1.4 million children worldwide go blind, the commonest cause being Vitamin A deficiency.
250 million school children suffer from Vitamin A deficiency.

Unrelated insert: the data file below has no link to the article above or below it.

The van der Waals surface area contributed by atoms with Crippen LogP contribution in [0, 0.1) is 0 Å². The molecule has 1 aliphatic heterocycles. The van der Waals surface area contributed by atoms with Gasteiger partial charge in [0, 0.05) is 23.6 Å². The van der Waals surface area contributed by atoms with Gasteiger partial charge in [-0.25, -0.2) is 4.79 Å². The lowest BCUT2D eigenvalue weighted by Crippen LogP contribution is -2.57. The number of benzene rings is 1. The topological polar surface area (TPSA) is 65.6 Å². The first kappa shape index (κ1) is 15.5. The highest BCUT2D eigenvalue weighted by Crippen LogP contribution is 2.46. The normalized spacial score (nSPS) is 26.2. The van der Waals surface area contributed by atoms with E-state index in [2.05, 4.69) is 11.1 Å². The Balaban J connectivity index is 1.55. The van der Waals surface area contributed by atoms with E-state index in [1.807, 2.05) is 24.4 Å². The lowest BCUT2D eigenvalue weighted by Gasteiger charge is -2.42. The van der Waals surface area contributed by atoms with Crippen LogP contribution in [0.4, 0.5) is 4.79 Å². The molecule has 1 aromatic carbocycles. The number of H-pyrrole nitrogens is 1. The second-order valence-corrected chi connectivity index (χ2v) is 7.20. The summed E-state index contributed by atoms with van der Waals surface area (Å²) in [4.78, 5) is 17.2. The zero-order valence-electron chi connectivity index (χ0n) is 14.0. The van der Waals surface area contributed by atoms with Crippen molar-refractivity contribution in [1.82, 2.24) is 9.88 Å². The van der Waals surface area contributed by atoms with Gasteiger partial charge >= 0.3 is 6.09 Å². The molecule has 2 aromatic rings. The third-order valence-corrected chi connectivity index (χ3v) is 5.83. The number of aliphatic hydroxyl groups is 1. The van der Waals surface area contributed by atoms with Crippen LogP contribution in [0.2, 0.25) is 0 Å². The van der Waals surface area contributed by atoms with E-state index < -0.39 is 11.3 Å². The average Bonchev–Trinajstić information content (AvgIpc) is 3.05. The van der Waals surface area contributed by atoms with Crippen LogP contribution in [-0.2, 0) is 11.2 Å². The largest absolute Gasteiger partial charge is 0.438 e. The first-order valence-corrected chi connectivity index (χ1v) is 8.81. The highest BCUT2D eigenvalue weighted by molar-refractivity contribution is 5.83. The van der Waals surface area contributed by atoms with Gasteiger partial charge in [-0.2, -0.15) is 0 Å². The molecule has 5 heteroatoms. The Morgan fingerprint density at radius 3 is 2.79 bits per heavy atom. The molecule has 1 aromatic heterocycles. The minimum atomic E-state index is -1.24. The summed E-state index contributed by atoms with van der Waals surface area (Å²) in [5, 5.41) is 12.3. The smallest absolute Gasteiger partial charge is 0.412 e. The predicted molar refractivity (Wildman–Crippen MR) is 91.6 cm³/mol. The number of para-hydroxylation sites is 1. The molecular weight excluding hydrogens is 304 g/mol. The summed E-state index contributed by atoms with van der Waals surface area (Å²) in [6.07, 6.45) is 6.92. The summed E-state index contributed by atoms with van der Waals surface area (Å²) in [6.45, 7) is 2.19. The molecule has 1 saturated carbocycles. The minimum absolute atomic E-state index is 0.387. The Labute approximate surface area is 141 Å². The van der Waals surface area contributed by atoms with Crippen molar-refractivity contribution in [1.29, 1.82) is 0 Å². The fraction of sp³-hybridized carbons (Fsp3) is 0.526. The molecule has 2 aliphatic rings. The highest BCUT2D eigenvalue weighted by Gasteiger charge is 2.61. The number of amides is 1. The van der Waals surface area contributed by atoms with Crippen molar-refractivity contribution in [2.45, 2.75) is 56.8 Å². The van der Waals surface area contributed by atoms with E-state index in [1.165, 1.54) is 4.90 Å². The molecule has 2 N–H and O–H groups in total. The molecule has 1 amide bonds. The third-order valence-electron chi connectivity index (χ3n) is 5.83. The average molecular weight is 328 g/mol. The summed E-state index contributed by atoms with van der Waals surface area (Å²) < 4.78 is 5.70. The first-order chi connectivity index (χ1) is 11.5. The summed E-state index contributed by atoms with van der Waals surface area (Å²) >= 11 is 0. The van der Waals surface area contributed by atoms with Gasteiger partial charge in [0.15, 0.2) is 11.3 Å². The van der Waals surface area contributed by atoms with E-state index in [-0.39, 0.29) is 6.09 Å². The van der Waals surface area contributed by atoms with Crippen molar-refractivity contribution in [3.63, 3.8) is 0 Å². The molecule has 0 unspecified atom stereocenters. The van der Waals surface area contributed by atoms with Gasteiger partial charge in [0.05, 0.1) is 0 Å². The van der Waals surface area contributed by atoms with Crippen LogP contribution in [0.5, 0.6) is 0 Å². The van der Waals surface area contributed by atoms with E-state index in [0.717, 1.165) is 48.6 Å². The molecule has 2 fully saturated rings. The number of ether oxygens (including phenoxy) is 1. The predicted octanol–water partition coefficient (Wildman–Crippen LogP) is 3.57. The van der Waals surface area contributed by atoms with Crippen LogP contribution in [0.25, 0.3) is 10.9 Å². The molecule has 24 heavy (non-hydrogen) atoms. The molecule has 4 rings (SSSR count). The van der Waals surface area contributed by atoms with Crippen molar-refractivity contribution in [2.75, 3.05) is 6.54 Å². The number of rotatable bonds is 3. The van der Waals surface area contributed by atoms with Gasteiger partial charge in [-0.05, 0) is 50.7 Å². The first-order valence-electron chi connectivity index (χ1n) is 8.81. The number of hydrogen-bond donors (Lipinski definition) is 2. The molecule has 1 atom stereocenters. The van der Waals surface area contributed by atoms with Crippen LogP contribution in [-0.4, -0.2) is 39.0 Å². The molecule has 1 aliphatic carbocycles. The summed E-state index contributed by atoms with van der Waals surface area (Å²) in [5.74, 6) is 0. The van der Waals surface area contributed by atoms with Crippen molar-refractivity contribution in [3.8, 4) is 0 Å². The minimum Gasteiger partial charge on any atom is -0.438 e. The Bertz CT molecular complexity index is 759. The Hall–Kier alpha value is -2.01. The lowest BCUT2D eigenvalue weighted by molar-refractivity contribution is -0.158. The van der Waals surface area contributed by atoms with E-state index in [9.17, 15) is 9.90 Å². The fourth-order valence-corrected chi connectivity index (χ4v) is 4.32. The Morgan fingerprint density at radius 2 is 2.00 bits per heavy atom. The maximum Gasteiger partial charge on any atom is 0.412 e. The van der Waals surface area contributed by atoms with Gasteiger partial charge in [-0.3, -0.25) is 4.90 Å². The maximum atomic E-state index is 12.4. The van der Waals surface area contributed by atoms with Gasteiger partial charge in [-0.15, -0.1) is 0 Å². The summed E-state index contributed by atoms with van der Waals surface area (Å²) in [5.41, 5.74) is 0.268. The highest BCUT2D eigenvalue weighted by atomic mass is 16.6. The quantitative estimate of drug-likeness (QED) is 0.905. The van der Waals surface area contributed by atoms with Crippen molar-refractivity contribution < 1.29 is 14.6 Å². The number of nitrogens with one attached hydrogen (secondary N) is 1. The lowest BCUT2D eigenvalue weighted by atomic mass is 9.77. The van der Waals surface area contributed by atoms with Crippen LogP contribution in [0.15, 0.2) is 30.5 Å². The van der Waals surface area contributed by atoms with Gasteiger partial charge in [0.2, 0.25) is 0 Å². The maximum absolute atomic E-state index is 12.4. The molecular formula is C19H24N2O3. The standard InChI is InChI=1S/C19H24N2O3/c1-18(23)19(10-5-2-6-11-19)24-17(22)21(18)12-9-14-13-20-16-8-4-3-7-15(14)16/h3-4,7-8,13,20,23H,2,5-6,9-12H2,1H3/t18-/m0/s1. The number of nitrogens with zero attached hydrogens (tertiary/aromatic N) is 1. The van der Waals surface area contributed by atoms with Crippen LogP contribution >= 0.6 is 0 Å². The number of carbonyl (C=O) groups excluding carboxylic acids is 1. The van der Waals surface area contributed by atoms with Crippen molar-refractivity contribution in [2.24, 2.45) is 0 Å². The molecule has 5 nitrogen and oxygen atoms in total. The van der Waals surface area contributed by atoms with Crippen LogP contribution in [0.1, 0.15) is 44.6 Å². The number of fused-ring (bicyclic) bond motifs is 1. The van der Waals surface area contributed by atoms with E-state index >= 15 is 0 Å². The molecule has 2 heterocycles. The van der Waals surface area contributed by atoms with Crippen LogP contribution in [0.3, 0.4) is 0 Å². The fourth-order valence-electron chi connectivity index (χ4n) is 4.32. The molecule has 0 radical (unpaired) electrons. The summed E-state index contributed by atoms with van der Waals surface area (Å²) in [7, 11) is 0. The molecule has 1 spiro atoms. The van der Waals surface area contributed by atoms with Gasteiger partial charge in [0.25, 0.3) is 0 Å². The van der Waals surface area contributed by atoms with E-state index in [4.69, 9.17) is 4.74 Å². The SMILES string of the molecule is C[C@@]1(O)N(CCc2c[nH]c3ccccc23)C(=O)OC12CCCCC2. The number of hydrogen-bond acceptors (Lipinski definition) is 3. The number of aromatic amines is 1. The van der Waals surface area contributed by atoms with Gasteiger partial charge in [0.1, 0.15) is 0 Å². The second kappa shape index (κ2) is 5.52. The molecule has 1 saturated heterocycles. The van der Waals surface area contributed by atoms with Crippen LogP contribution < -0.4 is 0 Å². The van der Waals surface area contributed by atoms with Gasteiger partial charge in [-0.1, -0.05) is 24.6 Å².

In India, there are about 320,000 blind children. This is more than any other country in the world. Preventing blindness in children is a priority since it can affect their development, mobility, education and employment opportunities. These are children who live on a handful of rice daily, and have never seen milk, eggs and butter. It’s a shame that in a world of plenty, one billion children and women suffer from nutritional deficiencies. We talk about ending hunger, but hunger is not simply about ‘feeling hungry’. When food is of poor quality and small in quantity, children suffer stunting, recurrent infection, poor school performance, even blindness. Vitamin A deficiency also causes increased susceptibility to infections and higher infant deaths. Undernutrition causes irreversible damage to both individuals and society. Malnutrition is both the cause and the result of poverty, disease, and inequality.
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